Coinbase reveals that an additional $300,000 could have been sent to the hackers had the exchange not taken immediate action
A week after Twitter was crippled by the worst security incident in its history, which led to dozens of high profile accounts being compromised and a substantial amount of stolen Bitcoin, the investigations continue.
The hackers that managed to breach the social media networking site defrauded people of more than $100,000 worth of Bitcoin by using some of the accounts to promote a fictitious organisation called Crypto For Health, claiming to raise funds for community healthcare. Other accounts promised to double the Bitcoin that was sent to the link, which would then be returned to the sender.
However, data from Coinbase shows that the hackers had the potential to defraud much more out of the sting, with at least an additional $300,000 worth of BTC having been held back by the exchanges.
As the attack spread through the site on July 15th, Bitcoin exchanges worked with Twitter to prevent the hackers from receiving more of their stolen Bitcoin.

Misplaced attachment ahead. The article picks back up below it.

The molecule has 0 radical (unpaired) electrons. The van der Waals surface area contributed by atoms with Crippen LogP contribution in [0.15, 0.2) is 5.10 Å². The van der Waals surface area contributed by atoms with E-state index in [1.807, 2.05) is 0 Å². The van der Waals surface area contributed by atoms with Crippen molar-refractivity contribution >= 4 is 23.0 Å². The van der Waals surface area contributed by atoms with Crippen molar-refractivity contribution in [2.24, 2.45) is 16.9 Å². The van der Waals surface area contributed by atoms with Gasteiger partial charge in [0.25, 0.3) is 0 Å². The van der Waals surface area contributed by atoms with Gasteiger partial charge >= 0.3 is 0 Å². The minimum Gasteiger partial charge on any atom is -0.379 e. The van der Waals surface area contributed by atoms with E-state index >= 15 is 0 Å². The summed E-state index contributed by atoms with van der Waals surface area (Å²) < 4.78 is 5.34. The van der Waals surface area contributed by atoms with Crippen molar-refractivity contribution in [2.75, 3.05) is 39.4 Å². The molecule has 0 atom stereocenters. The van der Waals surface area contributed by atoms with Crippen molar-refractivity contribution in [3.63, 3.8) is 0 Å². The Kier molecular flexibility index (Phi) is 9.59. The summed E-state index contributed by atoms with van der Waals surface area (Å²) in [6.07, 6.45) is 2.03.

Twitter’s first step was to temporarily disable the capability to tweet for all verified users. Next, the site blocked all tweets that contained a Bitcoin address.
Bitcoin exchanges did their part by blacklisting the addresses that were linked to the hackers. This prevented money associated with the scam from moving between exchanges.
Coinbase chief information security officer Philip Martin revealed that the company had already observed an anomaly within the first few minutes of Gemini and Binance’s tweets. The two companies were early targets for the fraudsters, immediately before the Coinbase Twitter handle itself was compromised.
Martin revealed that only 14 Coinbase users were affected by the hackers. They managed to send around $3,000 in Bitcoin to the address before it was blacklisted by the company.
Gemini, Kraken, and Binance, have also confirmed that they have blacklisted the hacker’s address.
Chief executive of Kraken, Jesse Powell, assures users that exchanges are actively on the lookout for suspicious Bitcoin addresses such as the one shared on Twitter.
“The Twitter hack was a more widespread event, but scams of this nature are not new. Kraken proactively monitors for this type of activity and blocks certain addresses that we come across. Like any other scam, we proactively blocked the addresses from the Twitter hack earlier this week”, Powell said.
This move to blacklist select wallet addresses, even those that are under the control of hackers, have raised speculations in the community that major crypto exchanges could censor Bitcoin transactions that they deem undesirable.